Of course, if you are good, by all means enjoy it, just realize you would be worth as much without it.

Yes, it’s one of those things that is easier said than done. But challenge makes us grow. There are moments that I feel I can never beat The Gremlin. I allow myself a moment to feel and acknowledge the pain, it’s there, if I deny it, it will only grow. Then, I remind myself that I can only beat it by being more persistent than The Gremlin. That I’m only human, that I can learn from failure, that I have a lot of things to be grateful for and that doing everything to be the best me is as awesome as one can be. I can beat The Gremlin.

Do You Think Your Child Doesn’t Have a “Math Brain”? Think Again!

Photo Anthony Albright via Flickr


Never give up on what you really want to do. The person with big dreams is more powerful than the one with all the facts.
Albert Einstein

My 9 years old daughter has a love/hate relationship with math. When she gets it, she likes math. The problem is that if she doesn’t grasp it right away, she gets discouraged. She then thinks that she can’t do it and wants to give up.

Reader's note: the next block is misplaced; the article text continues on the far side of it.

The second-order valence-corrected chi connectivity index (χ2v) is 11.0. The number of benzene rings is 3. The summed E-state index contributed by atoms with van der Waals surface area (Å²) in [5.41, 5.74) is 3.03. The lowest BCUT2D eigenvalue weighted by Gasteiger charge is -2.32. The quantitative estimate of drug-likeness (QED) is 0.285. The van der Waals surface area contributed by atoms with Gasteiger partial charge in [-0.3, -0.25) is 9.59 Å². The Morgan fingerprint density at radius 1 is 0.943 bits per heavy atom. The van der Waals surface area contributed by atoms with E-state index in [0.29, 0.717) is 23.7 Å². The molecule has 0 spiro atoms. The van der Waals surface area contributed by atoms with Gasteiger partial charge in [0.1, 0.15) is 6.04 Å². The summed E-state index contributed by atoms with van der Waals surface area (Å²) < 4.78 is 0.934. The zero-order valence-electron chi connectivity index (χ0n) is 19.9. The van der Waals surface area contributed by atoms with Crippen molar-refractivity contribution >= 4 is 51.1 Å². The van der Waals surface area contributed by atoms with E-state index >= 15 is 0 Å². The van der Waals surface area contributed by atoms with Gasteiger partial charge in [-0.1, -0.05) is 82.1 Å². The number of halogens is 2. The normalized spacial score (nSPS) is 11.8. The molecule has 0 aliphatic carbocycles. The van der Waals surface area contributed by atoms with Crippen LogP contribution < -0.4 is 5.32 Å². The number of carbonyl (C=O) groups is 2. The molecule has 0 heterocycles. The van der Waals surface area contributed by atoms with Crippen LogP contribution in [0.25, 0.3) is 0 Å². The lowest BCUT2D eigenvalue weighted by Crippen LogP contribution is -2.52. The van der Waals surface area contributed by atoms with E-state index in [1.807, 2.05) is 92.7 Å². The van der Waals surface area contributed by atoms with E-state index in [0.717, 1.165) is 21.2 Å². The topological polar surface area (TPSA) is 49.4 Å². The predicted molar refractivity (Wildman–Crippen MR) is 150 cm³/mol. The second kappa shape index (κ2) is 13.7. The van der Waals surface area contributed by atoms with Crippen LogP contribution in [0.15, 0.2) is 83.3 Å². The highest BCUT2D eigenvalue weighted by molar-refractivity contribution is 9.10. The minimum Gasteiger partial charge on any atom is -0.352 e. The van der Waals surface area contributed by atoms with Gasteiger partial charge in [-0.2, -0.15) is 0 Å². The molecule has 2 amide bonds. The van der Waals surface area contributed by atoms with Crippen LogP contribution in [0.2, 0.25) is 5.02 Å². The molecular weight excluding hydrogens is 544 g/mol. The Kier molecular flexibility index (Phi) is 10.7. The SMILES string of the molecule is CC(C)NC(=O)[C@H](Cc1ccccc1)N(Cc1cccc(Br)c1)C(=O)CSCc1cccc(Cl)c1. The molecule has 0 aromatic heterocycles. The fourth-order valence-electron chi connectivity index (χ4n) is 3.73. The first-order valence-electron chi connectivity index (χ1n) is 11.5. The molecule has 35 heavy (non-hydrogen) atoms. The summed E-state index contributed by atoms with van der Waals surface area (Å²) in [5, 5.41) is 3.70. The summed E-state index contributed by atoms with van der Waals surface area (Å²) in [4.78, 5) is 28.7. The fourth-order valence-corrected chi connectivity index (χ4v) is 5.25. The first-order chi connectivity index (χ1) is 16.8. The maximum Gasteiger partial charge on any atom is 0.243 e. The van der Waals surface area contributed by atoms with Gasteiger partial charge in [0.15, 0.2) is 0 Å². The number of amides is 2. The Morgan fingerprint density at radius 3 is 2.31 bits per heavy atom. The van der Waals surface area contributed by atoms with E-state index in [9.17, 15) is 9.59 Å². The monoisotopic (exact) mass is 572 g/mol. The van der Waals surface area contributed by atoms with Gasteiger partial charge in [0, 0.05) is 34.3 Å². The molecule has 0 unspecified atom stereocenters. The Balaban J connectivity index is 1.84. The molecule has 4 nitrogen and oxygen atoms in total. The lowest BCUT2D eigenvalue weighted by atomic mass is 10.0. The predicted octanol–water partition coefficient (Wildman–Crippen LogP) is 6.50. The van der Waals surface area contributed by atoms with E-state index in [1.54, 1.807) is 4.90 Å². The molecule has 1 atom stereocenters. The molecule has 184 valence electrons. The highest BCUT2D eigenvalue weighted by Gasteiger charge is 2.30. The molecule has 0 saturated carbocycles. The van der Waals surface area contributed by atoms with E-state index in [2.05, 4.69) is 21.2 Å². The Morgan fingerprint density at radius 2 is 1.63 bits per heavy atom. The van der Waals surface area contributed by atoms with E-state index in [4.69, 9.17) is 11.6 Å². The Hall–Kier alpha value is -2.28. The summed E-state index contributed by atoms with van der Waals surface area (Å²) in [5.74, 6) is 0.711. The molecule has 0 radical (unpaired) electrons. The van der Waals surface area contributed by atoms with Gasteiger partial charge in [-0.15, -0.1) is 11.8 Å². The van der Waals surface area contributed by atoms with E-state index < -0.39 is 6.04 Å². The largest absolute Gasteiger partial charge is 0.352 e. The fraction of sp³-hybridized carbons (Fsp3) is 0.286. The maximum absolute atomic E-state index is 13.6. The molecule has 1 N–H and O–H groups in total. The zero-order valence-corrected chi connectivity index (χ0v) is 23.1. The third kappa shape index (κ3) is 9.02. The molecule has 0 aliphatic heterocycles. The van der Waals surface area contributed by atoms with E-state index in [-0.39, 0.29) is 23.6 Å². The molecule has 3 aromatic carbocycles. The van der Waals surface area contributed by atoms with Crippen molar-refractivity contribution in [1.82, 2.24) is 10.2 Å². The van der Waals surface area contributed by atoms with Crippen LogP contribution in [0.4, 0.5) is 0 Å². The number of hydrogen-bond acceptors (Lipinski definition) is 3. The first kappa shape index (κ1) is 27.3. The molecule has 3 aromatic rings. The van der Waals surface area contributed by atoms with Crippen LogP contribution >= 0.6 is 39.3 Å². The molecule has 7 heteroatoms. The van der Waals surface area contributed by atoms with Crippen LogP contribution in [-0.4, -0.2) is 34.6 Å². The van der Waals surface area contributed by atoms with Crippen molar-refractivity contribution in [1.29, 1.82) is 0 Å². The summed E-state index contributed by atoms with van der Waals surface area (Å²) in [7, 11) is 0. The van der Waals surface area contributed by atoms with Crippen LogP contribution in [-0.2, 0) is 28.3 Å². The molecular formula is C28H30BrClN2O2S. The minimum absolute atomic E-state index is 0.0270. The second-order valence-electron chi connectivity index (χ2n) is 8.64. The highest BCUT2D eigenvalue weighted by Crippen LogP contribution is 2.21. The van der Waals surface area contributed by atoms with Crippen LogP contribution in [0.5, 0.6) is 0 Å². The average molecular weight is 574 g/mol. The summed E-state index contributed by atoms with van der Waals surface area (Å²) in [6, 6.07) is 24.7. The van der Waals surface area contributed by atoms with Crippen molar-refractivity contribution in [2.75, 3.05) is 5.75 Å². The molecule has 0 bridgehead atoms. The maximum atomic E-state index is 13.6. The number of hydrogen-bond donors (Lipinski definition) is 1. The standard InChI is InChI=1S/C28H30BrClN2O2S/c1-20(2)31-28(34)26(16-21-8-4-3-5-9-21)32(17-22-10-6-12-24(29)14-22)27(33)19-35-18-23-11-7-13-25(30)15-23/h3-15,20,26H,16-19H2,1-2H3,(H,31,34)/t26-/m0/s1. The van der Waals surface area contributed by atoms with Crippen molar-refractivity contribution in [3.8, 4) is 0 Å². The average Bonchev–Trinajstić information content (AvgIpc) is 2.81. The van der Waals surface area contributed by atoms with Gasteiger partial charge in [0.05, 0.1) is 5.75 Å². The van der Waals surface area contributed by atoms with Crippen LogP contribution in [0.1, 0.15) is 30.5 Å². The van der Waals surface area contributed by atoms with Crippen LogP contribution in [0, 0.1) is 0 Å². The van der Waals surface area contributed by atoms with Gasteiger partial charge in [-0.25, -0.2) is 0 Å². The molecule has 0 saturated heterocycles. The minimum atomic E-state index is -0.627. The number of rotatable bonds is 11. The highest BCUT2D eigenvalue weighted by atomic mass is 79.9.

When I was young I never learned the basics of math well. I’ve struggled with it to the point that I really hated it. Being raised with the idea that you possess a fixed capability to learn, I believed that I didn’t have a “math brain” and I just wished I was smarter.

So, when my daughter started to show aversion towards math, we knew we had to do something. Much to her dismay, we decided to have her do extra math daily. We explained to her that we did it, because we believed that she can do it, that she just needs to practice more. We told her that education isn’t about getting it at once and doing it perfectly, but rather making mistakes and learning from them. Not that it made much of a difference, to her it just felt like we were out to get her. But, at some point we noticed she was doing better at math. More importantly, she noticed it. She still didn’t like it, but she slowly started to believe that maybe she could do math.

This school year we have been very lucky with her new teacher. He tells the kids that they can learn anything and helps them to believe in themselves. Telling them, not only it’s ok to make mistakes, but that your brain actually grows most from making mistakes. And even though we have been telling her it’s ok to make mistakes, it wasn’t nearly as powerful as when her teacher said it.